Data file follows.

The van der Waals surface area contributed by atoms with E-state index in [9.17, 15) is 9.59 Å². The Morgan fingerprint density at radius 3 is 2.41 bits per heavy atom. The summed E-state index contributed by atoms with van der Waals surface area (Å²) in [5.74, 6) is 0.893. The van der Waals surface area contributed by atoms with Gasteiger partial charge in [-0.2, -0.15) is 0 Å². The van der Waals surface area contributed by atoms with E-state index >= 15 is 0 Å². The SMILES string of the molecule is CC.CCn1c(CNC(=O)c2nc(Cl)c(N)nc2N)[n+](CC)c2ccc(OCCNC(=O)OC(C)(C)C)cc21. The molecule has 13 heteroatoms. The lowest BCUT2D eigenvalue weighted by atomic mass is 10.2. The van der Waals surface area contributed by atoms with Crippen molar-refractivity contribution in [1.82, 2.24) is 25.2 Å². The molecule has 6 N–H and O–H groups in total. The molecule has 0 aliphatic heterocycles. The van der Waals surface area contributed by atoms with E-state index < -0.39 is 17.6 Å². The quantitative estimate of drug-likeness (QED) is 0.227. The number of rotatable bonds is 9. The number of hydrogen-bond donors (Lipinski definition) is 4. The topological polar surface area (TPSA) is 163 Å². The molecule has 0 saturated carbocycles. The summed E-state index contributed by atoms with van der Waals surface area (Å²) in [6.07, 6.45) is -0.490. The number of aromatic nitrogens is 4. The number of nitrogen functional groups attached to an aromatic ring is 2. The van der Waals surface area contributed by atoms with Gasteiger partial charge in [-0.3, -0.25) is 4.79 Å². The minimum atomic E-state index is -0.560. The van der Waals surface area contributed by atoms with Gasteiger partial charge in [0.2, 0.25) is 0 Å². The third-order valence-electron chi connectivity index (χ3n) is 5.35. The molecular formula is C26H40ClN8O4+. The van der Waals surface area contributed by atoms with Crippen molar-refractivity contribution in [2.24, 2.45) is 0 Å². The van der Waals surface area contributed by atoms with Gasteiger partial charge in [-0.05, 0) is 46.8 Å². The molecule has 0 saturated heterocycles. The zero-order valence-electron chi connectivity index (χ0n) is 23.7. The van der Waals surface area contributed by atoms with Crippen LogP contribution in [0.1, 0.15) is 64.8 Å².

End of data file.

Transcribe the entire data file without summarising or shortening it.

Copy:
The van der Waals surface area contributed by atoms with E-state index in [9.17, 15) is 9.59 Å². The Morgan fingerprint density at radius 3 is 2.41 bits per heavy atom. The summed E-state index contributed by atoms with van der Waals surface area (Å²) in [5.74, 6) is 0.893. The van der Waals surface area contributed by atoms with Gasteiger partial charge in [-0.2, -0.15) is 0 Å². The van der Waals surface area contributed by atoms with E-state index >= 15 is 0 Å². The SMILES string of the molecule is CC.CCn1c(CNC(=O)c2nc(Cl)c(N)nc2N)[n+](CC)c2ccc(OCCNC(=O)OC(C)(C)C)cc21. The molecule has 13 heteroatoms. The lowest BCUT2D eigenvalue weighted by atomic mass is 10.2. The van der Waals surface area contributed by atoms with Crippen molar-refractivity contribution in [1.82, 2.24) is 25.2 Å². The molecule has 6 N–H and O–H groups in total. The molecule has 0 aliphatic heterocycles. The van der Waals surface area contributed by atoms with E-state index < -0.39 is 17.6 Å². The quantitative estimate of drug-likeness (QED) is 0.227. The number of rotatable bonds is 9. The number of hydrogen-bond donors (Lipinski definition) is 4. The topological polar surface area (TPSA) is 163 Å². The molecule has 0 saturated carbocycles. The summed E-state index contributed by atoms with van der Waals surface area (Å²) in [6.07, 6.45) is -0.490. The number of aromatic nitrogens is 4. The number of nitrogen functional groups attached to an aromatic ring is 2. The van der Waals surface area contributed by atoms with Gasteiger partial charge in [-0.3, -0.25) is 4.79 Å². The minimum atomic E-state index is -0.560. The van der Waals surface area contributed by atoms with Gasteiger partial charge in [0.2, 0.25) is 0 Å². The third-order valence-electron chi connectivity index (χ3n) is 5.35. The molecular formula is C26H40ClN8O4+. The van der Waals surface area contributed by atoms with Crippen molar-refractivity contribution in [2.24, 2.45) is 0 Å². The van der Waals surface area contributed by atoms with Gasteiger partial charge in [-0.05, 0) is 46.8 Å². The molecule has 0 saturated heterocycles. The zero-order valence-electron chi connectivity index (χ0n) is 23.7. The van der Waals surface area contributed by atoms with Crippen LogP contribution in [0.1, 0.15) is 64.8 Å².